115 N.J. Super. 391, 279 A.2d 895 (1972)
Decedent and his business partner made arrangements for plaintiff corporation to supply their business with certain merchandise on a regular basis. As part of the deal, decedent and his partner entered into a continuing guaranty undertaking to pay at maturity all indebtedness of the business for goods sold and delivered to it by plaintiff. Several years later decedent was adjudged incompetent. Plaintiff sought to recover money for goods delivered after the adjudication of incompetency.
- The court reversed the grant of summary judgment in favor of defendant executor and found that because a continuing guaranty involves a renewal of the offer on each occasion of an acceptance thereof by the offeree it was arguable that the guaranty became invalid once decedent was adjudged incompetent.
- The invalidity of the guaranty, however, depended upon the presence or absence of knowledge by plaintiff, actually or reasonably to be imputed, of decedent's incompetency at the time of each advance of credit pursuant to the guaranty.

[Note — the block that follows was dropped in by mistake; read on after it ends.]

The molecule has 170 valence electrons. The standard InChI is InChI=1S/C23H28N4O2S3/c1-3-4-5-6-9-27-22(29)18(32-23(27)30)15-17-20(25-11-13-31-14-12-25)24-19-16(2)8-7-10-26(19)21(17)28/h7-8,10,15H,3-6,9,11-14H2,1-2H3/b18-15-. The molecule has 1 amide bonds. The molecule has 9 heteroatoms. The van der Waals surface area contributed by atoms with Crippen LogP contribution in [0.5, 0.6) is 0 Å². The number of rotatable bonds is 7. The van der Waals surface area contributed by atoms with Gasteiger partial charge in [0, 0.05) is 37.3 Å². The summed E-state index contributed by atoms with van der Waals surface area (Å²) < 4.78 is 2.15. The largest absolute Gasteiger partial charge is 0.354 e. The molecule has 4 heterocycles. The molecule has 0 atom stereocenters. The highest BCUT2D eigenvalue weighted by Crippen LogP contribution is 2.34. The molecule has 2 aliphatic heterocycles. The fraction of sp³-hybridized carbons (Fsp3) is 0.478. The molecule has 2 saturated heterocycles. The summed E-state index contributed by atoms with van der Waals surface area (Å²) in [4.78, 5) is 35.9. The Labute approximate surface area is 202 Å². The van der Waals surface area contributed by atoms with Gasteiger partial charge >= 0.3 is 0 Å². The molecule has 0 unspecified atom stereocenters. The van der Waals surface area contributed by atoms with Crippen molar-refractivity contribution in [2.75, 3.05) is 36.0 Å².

- Furthermore, the court found that proof of the fact of adjudication of incompetency was only prima facie evidence of legal incompetency and not conclusive proof.
The court reversed the decision of the trial court in favor of defendant executor in plaintiff corporation's action to recover money for merchandise supplied to decedent on credit subject to a continuing guaranty and remanded for further proceedings because the validity of the guaranty after decedent was adjudged incompetent depended upon plaintiff's knowledge of the incompetency at the time of each advance of credit pursuant to the guaranty.
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